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  1. Geostationary satellite reveals the asymmetrical impact of heatwaves on plant diurnal photosynthesis at the continental scale. 
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    Free, publicly-accessible full text available August 4, 2024
  2. Free, publicly-accessible full text available April 1, 2024
  3. null (Ed.)
    Abstract Wetland methane (CH 4 ) emissions ( $${F}_{{{CH}}_{4}}$$ F C H 4 ) are important in global carbon budgets and climate change assessments. Currently, $${F}_{{{CH}}_{4}}$$ F C H 4 projections rely on prescribed static temperature sensitivity that varies among biogeochemical models. Meta-analyses have proposed a consistent $${F}_{{{CH}}_{4}}$$ F C H 4 temperature dependence across spatial scales for use in models; however, site-level studies demonstrate that $${F}_{{{CH}}_{4}}$$ F C H 4 are often controlled by factors beyond temperature. Here, we evaluate the relationship between $${F}_{{{CH}}_{4}}$$ F C H 4 and temperature using observations from the FLUXNET-CH 4 database. Measurements collected across the globe show substantial seasonal hysteresis between $${F}_{{{CH}}_{4}}$$ F C H 4 and temperature, suggesting larger $${F}_{{{CH}}_{4}}$$ F C H 4 sensitivity to temperature later in the frost-free season (about 77% of site-years). Results derived from a machine-learning model and several regression models highlight the importance of representing the large spatial and temporal variability within site-years and ecosystem types. Mechanistic advancements in biogeochemical model parameterization and detailed measurements in factors modulating CH 4 production are thus needed to improve global CH 4 budget assessments. 
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  4. Summary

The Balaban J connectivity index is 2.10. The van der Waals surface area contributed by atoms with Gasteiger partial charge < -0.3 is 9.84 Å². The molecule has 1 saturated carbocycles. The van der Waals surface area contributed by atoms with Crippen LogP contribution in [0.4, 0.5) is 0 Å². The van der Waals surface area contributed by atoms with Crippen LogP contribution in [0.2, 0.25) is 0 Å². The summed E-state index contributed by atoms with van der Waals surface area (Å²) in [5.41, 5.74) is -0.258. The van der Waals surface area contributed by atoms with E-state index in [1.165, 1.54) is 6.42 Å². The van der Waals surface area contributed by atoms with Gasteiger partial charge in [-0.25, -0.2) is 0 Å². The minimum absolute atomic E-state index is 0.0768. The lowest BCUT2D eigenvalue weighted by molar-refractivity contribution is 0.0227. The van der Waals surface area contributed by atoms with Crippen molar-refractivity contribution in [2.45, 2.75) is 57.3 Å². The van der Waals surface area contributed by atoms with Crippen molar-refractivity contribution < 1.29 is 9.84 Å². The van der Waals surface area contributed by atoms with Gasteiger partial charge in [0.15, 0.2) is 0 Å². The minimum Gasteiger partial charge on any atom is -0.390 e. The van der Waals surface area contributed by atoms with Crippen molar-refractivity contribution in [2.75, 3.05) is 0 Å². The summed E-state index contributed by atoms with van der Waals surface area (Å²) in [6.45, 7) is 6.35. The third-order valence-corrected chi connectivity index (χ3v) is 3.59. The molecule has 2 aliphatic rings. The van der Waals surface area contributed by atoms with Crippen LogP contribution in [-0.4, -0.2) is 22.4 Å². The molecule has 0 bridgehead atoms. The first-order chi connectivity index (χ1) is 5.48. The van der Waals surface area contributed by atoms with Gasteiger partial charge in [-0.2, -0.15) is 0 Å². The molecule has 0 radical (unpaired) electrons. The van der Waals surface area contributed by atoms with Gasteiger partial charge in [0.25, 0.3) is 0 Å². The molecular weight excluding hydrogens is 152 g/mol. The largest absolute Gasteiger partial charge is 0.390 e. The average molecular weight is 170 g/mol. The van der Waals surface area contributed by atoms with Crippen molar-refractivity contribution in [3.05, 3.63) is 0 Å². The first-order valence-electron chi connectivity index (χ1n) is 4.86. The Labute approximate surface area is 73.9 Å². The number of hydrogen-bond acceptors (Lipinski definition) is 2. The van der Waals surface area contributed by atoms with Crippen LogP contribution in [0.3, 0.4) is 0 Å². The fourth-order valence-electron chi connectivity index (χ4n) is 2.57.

To what degree plant ecosystems thermoregulate their canopy temperature (Tc) is critical to assess ecosystems' metabolisms and resilience with climate change, but remains controversial, with opinions from no to moderate thermoregulation capability.

    With global datasets ofTc, air temperature (Ta), and other environmental and biotic variables from FLUXNET and satellites, we tested the ‘limited homeothermy’ hypothesis (indicated byTc&Taregression slope < 1 orTc < Taaround midday) across global extratropics, including temporal and spatial dimensions.

    Across daily to weekly and monthly timescales, over 80% of sites/ecosystems have slopes ≥1 orTc > Taaround midday, rejecting the above hypothesis. For those sites unsupporting the hypothesis, theirTcTadifference (ΔT) exhibits considerable seasonality that shows negative, partial correlations with leaf area index, implying a certain degree of thermoregulation capability. Spatially, site‐mean ΔTexhibits larger variations than the slope indicator, suggesting ΔTis a more sensitive indicator for detecting thermoregulatory differences across biomes. Furthermore, this large spatial‐wide ΔTvariation (0–6°C) is primarily explained by environmental variables (38%) and secondarily by biotic factors (15%).

    These results demonstrate diverse thermoregulation patterns across global extratropics, with most ecosystems negating the ‘limited homeothermy’ hypothesis, but their thermoregulation still occurs, implying that slope < 1 orTc < Taare not necessary conditions for plant thermoregulation.

     
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  5. null (Ed.)